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October 6, 2009
Comcast Corp. has amassed the country's largest cable TV operation, serving nearly one out of every four homes that pays for television programming. Yet it's not satisfied just to pipe entertainment and information to subscribers' TV sets and computers. It wants to own more of the content flowing through the systems it has built in California and 38 other states. Its latest gambit is a bid to control the entertainment assets of NBC Universal, including the NBC television network and Universal Studios.
April 27, 2014 | By Meg James
In what is billed as one of the nation's largest corporate-sponsored community service days, Comcast executives participated in improvement projects across the country -- including at an elementary school near Universal Studios in Los Angeles. On Saturday at Rio Vista Elementary School in North Hollywood, NBCUniversal executives painted murals on exterior walls of school buildings. Philadelphia-based Comcast owns NBCUniversal. The team included NBC Entertainment Chairman Bob Greenblatt, Universal Pictures Chairman Donna Langley, NBCUniversal Vice Chairman Ron Meyer, Filmed Entertainment Group Chairman Jeff Shell and Universal Studios Hollywood President Larry Kurzweil and E!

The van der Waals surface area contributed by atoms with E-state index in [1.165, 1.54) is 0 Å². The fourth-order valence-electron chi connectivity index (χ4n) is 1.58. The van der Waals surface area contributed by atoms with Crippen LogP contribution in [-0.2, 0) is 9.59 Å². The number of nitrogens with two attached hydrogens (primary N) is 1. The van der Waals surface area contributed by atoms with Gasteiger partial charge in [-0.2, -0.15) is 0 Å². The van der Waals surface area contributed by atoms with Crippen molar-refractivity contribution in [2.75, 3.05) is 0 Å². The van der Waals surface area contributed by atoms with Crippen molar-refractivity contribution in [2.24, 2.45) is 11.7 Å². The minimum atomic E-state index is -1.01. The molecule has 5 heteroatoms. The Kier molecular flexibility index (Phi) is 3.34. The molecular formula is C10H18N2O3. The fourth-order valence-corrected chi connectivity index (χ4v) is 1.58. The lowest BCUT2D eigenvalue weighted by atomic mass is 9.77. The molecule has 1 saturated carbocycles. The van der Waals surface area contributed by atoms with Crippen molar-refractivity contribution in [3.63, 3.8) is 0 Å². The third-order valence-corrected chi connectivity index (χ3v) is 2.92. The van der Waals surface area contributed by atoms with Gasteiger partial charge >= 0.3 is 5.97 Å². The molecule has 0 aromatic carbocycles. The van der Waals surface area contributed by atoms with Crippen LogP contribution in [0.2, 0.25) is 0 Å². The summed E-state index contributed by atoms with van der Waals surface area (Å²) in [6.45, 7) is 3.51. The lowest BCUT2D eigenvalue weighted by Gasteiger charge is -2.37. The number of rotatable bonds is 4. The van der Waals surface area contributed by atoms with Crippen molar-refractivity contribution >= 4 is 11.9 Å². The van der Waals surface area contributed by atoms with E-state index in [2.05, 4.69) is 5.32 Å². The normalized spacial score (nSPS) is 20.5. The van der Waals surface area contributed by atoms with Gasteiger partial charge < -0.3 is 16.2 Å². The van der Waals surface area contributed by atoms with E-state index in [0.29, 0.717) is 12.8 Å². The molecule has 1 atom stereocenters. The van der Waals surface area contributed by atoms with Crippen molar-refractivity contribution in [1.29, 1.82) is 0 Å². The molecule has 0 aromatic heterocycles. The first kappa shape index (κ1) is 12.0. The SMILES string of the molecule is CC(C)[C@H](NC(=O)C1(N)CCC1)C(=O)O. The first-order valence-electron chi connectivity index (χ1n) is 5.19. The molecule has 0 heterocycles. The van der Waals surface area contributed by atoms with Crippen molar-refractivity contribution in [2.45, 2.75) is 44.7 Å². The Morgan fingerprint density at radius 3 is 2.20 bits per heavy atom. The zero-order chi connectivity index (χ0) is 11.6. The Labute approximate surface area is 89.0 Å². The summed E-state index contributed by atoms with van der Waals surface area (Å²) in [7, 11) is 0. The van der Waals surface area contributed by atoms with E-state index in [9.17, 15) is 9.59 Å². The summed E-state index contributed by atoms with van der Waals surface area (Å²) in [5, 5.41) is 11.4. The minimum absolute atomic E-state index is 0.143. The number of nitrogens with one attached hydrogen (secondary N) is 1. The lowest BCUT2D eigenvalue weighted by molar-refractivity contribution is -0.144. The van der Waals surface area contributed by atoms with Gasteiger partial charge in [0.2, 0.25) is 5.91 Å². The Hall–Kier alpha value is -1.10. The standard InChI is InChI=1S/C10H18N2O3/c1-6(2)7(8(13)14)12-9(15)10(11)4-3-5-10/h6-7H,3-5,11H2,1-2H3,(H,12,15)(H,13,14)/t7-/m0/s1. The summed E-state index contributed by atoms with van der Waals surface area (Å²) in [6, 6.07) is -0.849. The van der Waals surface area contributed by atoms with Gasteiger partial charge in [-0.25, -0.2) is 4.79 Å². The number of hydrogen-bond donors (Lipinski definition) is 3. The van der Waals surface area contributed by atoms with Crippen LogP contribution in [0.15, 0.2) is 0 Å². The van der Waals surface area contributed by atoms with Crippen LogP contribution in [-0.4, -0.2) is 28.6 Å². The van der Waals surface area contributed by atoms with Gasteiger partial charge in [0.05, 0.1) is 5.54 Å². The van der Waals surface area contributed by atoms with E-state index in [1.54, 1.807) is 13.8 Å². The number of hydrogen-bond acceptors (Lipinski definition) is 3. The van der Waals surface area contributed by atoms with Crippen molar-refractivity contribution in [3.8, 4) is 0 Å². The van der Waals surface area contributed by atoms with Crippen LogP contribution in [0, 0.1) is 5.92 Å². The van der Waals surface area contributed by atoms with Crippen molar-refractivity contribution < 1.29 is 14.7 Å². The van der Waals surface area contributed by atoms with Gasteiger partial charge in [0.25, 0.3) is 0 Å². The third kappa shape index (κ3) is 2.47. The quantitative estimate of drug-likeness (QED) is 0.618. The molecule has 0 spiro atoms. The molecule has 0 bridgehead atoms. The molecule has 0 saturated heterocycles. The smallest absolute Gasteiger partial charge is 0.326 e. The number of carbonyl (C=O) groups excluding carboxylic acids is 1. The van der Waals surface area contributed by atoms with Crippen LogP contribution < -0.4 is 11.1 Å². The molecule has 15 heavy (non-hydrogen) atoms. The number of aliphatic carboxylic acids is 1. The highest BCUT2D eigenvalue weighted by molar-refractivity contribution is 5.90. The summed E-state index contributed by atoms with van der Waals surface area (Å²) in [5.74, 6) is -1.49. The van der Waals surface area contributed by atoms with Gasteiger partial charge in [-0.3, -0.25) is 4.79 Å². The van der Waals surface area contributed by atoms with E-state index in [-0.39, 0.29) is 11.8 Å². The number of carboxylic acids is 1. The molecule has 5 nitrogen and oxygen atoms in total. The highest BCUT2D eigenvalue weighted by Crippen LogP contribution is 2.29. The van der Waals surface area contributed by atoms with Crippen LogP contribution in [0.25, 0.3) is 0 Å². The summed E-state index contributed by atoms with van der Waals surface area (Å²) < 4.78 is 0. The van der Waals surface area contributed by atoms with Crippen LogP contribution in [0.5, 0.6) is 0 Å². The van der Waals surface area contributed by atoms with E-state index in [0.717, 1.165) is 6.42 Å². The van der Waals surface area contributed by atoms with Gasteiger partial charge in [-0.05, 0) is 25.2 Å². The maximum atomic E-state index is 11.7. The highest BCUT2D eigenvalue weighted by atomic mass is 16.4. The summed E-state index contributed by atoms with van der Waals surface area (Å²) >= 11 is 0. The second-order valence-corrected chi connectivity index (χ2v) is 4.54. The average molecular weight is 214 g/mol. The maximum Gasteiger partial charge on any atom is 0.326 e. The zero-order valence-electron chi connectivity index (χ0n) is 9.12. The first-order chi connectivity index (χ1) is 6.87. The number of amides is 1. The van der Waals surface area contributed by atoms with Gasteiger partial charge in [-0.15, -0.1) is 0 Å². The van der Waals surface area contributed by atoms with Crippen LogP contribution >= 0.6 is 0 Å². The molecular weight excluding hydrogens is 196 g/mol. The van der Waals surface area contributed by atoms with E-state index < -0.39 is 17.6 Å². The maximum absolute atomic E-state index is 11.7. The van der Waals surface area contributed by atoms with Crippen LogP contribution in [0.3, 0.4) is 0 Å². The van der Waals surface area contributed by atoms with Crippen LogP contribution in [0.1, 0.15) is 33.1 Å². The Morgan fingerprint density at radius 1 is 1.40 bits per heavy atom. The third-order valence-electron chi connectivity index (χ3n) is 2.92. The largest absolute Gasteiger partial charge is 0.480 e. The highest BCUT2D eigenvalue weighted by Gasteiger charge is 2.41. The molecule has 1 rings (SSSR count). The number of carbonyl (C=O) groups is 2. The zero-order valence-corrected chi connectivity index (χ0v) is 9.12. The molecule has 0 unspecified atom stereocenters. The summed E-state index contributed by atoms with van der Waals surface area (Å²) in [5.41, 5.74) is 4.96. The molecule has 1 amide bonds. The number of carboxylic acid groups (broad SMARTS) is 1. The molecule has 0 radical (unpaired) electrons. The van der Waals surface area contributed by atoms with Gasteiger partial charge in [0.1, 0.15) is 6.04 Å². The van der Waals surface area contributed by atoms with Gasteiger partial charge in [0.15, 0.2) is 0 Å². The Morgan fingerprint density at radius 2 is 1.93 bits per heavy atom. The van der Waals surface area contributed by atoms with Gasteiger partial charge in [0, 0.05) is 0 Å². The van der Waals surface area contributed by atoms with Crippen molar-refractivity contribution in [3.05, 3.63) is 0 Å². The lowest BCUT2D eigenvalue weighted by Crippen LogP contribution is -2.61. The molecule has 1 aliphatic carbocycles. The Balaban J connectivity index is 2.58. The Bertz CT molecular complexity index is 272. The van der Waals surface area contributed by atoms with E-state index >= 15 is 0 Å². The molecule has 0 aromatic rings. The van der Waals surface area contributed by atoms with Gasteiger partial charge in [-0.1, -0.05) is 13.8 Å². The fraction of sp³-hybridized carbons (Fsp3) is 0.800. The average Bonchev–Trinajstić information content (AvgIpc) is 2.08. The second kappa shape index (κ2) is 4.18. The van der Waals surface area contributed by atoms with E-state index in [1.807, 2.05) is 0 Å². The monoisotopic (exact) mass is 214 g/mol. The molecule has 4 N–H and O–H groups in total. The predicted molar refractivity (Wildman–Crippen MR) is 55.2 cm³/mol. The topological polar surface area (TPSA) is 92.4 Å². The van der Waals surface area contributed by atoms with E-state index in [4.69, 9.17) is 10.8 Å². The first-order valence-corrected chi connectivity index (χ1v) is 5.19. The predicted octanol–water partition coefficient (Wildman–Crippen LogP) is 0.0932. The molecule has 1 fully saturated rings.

June 30, 2009 | Associated Press
Comcast Corp. plans to become the first major cable TV operator to roll out wireless broadband service outside of Wi-Fi hot spots. The Philadelphia-based company said it would launch the service today in Portland, Ore., with at least three other cities -- Philadelphia, Atlanta and Chicago -- to follow this year. The service, which uses WiMax technology, offers speeds of up to 4 megabits per second, faster than any comparable non-Wi-Fi service being marketed.
April 23, 2014 | By Meg James
The NBC broadcast network, after trailing in the ratings for nearly a decade, could finish the TV season in first place among viewers prized by advertisers. Comcast Corp. executives Tuesday lauded the peacock network's performance, which helped power the Philadelphia cable giant's earnings for the quarter ended March 31. This season, NBC has increased its prime-time audience among viewers ages 18 to 49 - the audience that advertisers pay a premium to reach. "The Blacklist" with James Spader and the singing competition show "The Voice" have been reliable performers.